Durban, South Africa to attend the annual UN climate conference and I have yet to post a single blog post. I've been working the usual 18 hours a day and there's just no time.
I stayed in tonight to find some down time, but it's now 1 a.m. and I've finally just stopped working long enought to write this. Not that I'm complaining. It's fun and challenging work. And Durban is really interesting. Here's a little of what I've learned so far.
Durban is the third largest city in South Africa. A guy named Raj, who I met while pedaling bicylces that power up the lights on an art installation in front of my hotel, said it has a population of 6 million.
Durban has the biggest population of Indians anywhere outside of India, which probably explains why most of my meals have been Indian. In fact, Raj called in my meal for me at the delicious Jewel of India restaurant.
The Southern Sun North Beach lobby staff is the friendliest I've ever encountered at a hotel. I didn't really want to use my iPhone so Robert and Robert (their actual names) found an old phone in the lost-and-found and gave it to me to keep until I check out.
The city purports to be the busiest port in the country, which is why it's amazing that the entire beach front as far as the eye can see from my 22nd floor hotel room is so beautiful. There are restored sand dunes, an amazing skate park, a "minature things" park, and a promenade that stretches for miles along the beach.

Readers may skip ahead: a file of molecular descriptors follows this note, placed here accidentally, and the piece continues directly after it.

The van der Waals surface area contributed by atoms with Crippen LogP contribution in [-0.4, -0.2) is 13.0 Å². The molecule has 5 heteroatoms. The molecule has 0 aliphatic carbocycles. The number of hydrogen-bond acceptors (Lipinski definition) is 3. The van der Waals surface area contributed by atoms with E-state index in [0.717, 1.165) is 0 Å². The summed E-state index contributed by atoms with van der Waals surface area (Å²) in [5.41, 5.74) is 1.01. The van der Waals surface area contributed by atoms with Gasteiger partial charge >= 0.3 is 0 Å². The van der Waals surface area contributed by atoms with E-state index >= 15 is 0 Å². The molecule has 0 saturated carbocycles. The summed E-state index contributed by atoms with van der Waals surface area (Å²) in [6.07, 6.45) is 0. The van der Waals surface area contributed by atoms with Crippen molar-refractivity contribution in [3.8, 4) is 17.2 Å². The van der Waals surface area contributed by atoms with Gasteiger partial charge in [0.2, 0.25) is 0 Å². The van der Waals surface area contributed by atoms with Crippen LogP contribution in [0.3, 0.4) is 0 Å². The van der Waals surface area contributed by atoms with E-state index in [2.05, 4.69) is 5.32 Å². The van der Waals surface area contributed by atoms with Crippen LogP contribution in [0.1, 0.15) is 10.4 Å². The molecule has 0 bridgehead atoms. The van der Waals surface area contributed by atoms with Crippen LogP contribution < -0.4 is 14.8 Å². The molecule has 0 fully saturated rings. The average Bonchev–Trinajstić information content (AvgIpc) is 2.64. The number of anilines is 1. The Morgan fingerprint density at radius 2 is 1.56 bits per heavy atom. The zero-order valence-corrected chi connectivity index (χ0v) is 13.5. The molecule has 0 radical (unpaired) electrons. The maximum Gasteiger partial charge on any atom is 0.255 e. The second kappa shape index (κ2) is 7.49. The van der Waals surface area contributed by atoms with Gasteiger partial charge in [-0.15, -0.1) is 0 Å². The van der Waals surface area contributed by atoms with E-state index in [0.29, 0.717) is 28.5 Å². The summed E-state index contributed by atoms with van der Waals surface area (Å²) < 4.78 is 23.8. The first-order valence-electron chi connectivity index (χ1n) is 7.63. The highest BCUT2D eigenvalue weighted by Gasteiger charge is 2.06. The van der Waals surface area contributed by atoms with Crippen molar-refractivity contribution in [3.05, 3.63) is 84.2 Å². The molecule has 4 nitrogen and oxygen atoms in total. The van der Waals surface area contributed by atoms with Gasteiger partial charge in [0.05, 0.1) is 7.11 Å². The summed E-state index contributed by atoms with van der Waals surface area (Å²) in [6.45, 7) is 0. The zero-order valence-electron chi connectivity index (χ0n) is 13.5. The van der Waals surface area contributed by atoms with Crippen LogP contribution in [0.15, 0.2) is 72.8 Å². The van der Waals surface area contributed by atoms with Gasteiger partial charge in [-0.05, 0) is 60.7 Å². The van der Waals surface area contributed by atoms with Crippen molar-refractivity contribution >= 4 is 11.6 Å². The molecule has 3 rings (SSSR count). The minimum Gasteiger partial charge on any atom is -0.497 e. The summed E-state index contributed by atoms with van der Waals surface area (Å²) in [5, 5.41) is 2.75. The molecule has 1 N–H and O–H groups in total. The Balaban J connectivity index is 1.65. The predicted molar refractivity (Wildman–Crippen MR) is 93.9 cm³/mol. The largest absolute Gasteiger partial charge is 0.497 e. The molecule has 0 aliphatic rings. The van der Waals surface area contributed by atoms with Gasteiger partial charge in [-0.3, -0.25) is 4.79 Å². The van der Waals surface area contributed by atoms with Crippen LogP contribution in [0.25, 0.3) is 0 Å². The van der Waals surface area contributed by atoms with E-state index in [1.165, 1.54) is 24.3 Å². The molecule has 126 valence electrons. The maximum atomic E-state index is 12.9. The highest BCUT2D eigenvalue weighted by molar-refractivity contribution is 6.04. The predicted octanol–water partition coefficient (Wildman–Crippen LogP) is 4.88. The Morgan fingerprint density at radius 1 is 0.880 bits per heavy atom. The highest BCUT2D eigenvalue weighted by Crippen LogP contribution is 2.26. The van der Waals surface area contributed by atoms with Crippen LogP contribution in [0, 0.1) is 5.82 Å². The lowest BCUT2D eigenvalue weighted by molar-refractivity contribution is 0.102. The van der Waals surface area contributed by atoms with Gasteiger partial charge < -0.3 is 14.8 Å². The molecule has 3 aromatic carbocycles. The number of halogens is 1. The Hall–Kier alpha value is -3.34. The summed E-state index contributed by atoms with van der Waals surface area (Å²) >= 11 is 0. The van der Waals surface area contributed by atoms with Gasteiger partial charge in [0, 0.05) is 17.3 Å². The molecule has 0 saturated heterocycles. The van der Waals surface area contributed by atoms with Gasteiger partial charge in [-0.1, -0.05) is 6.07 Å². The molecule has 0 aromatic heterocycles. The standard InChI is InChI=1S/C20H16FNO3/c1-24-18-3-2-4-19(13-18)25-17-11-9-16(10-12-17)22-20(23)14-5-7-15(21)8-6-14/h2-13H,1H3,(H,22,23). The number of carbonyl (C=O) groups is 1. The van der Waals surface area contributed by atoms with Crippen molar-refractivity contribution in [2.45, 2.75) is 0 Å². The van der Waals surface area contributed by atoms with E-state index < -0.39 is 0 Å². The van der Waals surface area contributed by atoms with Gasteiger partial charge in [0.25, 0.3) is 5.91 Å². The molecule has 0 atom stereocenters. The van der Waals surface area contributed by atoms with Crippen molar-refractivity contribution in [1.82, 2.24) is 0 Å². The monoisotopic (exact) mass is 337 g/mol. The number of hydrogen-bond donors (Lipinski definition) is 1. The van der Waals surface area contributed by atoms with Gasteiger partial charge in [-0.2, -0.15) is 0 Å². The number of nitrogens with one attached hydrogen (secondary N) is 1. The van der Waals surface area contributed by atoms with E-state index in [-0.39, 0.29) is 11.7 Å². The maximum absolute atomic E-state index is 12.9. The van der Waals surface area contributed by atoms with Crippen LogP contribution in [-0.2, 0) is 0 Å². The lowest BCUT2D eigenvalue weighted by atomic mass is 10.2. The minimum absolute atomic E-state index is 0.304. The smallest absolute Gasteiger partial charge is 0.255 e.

Here's something amazing. I've jogged twice down the promenade on the beach in front of my hotel. I hate jogging. But it's nice breaking it up in the middle with some peddling on the aforementioned solar bicycles along the area in front of my hotel, which is called "The Golden Mile."
The rooftop pool, as you can see in the photo, is pretty sweet too. I filmed some interviews of my colleagues for our Planet Change blog there and took a short dip in the water as well.
Some of the bad things about Durban. The rate of HIV/AIDS is 38 percent. The air is polluted, and is especially harsh on those jogs. I'm told that it can be a violent city, and that people don't get mugged, they get mugged and then punched in the face. Luckily, I've only been affected by one of these three so far. I can't seem to get the smog-induced frog out of my throat that's been in there since my arrival.
I would like travelers, especially American travelers, to travel in a way that broadens their perspective, because I think Americans tend to be some of the most ethnocentric people on the planet. It's not just Americans, it's the big countries. It's the biggest countries that tend to be ethnocentric or ugly. There are ugly Russians, ugly Germans, ugly Japanese and ugly Americans. You don't find ugly Belgians or ugly Bulgarians, they're just too small to think the world is their norm.ReplyDelete
Ok, fair enough Mr. Spammy, but that does not really have anything to do with this blog post.ReplyDelete